Pet Food Recall

Pet Food Recall

March 19, 2010 | Recall Information

Like many pet owners, you probably do your best to ensure your dog or cat is well taken care of. You schedule regular vet visits, you keep their vaccinations up to date, you make sure they get plenty of play and exercise, and you feed them the best food possible. But when it turns out the food you’ve so carefully chosen for your pet is somehow tainted, and then becomes the target of a nationwide recall, it can be a very upsetting experience.

Nature’s Variety recently issued, and then expanded a nationwide recall of some of their raw food product lines, specifically their Chicken Formula Raw Frozen Diets for dogs and cats, because they may be contaminated with Salmonella.

Just as raw meat can be dangerous to humans, it can hold the same risks for pets. Uncooked meat can be contaminated by any number of bacteria, including two of the same ones that make humans ill — E. coli and Salmonella.

Despite these risks, raw food diets are gaining popularity among dog and cat owners. Many people feel it’s best to feed their pets a diet similar to what they would eat in the wild rather than processed grain-based foods. A sure sign of an inferior pet food is that it contains corn as the main ingredient. Dogs and cats are carnivores, but even if you decide to feed them kibble, there are many varieties that are healthier than what you find in a grocery store. But some people take it a step further, and choose to feed their dogs and cats raw meats and vegetables. Pet food manufacturers have taken note, and some of them, like Nature’s Variety, now sell prepackaged raw pet foods.

This recall isn’t as bad as the worldwide pet food recall of 2007. That recall affected the United States, Europe, and South America, and pertained to approximately 5,300 different varieties of food sold under many brands. Those foods were found to contain dangerous levels of melamine, a type of plastic, and the contamination was traced back to at least two Chinese sources of wheat and rice protein.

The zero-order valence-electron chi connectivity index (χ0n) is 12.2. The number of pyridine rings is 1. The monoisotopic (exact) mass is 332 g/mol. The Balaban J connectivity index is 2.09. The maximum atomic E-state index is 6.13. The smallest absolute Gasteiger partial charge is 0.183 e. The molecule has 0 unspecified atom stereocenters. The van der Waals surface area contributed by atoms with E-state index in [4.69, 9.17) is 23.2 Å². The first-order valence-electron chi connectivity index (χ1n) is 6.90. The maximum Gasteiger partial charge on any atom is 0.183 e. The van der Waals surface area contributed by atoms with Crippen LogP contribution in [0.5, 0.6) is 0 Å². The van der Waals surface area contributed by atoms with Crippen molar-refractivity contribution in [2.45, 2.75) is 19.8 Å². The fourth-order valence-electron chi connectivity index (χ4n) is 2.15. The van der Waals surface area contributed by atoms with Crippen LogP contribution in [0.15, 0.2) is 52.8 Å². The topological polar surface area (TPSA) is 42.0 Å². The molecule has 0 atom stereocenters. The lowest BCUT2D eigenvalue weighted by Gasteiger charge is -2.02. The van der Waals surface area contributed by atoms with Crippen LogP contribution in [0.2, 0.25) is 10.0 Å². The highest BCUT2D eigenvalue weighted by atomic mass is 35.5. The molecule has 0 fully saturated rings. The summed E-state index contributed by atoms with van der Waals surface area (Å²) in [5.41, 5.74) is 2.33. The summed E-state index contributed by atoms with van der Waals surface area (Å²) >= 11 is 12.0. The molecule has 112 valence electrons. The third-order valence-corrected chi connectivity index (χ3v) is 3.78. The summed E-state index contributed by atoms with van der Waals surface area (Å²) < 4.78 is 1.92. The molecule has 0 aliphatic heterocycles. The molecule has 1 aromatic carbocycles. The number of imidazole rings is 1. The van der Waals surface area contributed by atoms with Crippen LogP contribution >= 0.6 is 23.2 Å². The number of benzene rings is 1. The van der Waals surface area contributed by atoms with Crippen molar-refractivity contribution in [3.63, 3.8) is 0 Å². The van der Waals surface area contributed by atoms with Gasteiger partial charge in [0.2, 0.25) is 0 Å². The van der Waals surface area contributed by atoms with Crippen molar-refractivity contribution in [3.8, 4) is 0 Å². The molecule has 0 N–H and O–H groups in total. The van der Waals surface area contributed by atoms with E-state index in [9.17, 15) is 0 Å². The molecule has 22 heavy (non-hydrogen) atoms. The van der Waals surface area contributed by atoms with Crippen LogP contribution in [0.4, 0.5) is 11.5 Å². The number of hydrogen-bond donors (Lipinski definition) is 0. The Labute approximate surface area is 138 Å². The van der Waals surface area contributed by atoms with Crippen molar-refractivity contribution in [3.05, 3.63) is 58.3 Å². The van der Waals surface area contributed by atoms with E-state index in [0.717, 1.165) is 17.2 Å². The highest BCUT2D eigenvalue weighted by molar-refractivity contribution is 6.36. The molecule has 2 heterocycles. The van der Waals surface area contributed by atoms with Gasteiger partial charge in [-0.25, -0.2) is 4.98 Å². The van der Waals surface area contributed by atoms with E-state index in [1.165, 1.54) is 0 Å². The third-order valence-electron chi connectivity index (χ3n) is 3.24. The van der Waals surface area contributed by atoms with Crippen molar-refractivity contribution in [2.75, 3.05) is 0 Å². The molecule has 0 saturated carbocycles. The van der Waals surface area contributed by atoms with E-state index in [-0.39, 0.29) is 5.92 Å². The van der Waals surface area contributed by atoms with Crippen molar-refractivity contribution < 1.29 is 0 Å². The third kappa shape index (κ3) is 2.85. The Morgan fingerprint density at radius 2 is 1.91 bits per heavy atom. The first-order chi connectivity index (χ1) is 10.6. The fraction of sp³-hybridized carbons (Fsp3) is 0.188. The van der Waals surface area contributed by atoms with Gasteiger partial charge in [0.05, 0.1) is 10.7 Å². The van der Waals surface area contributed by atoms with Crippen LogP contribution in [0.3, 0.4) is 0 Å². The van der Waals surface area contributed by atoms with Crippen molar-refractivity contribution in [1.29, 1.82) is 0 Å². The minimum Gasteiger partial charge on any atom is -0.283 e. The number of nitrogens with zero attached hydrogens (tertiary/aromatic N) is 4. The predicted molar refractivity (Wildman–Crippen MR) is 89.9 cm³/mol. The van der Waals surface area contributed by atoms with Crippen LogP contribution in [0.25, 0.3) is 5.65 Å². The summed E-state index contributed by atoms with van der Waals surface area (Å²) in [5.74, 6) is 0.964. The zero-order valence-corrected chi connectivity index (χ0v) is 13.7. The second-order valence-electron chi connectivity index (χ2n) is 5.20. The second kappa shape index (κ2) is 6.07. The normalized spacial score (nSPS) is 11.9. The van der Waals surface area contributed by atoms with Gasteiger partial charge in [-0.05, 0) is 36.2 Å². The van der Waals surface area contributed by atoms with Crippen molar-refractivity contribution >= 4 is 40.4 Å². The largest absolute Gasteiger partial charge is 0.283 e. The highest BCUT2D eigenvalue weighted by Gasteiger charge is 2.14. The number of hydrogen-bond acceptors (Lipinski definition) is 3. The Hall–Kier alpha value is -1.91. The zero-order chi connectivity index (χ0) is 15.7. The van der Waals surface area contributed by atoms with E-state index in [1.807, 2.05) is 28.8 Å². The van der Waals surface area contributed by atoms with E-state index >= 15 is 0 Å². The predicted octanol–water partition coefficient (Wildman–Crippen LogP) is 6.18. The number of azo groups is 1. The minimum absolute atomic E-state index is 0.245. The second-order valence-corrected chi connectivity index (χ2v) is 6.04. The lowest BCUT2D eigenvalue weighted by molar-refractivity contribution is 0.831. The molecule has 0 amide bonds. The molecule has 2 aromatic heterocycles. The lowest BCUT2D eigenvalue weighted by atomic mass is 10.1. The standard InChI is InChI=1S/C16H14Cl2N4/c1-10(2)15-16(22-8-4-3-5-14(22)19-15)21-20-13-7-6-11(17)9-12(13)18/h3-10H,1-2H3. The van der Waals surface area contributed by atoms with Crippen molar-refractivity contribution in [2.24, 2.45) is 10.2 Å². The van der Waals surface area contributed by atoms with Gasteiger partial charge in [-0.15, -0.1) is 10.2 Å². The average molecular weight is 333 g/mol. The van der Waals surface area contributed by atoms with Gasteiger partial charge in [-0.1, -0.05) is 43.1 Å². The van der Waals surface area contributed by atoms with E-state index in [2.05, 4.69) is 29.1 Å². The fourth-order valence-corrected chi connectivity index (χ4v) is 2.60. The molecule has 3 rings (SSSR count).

The melamine caused kidney failure, which, in many cases, was fatal. It is still not known exactly how many pets died as a result of eating these tainted foods because there is no central government database that tracks animal illness as there is for human illness, but it seemed to number in the thousands. Several thousand more were sickened, but received treatment in time to save them. Understandably, several lawsuits were filed after the recall, and are still being pursued.

The current pet food recall is restricted to the Nature’s Variety brand, and only its raw food product lines. The CEO issued a statement on the company’s Web site, listing exactly which foods are being recalled, how to return or dispose of them, and how to be reimbursed for purchases of contaminated foods.

If you have fed any of these foods to your pets, their health is the first concern. Symptoms of illness caused by Salmonella bacteria include lethargy, diarrhea or bloody diarrhea, fever, and vomiting. Some pets may experience less severe symptoms such as fever, abdominal pain, or decreased appetite. If your pet is displaying any of these symptoms after eating contaminated food, please contact your veterinarian as soon as possible.


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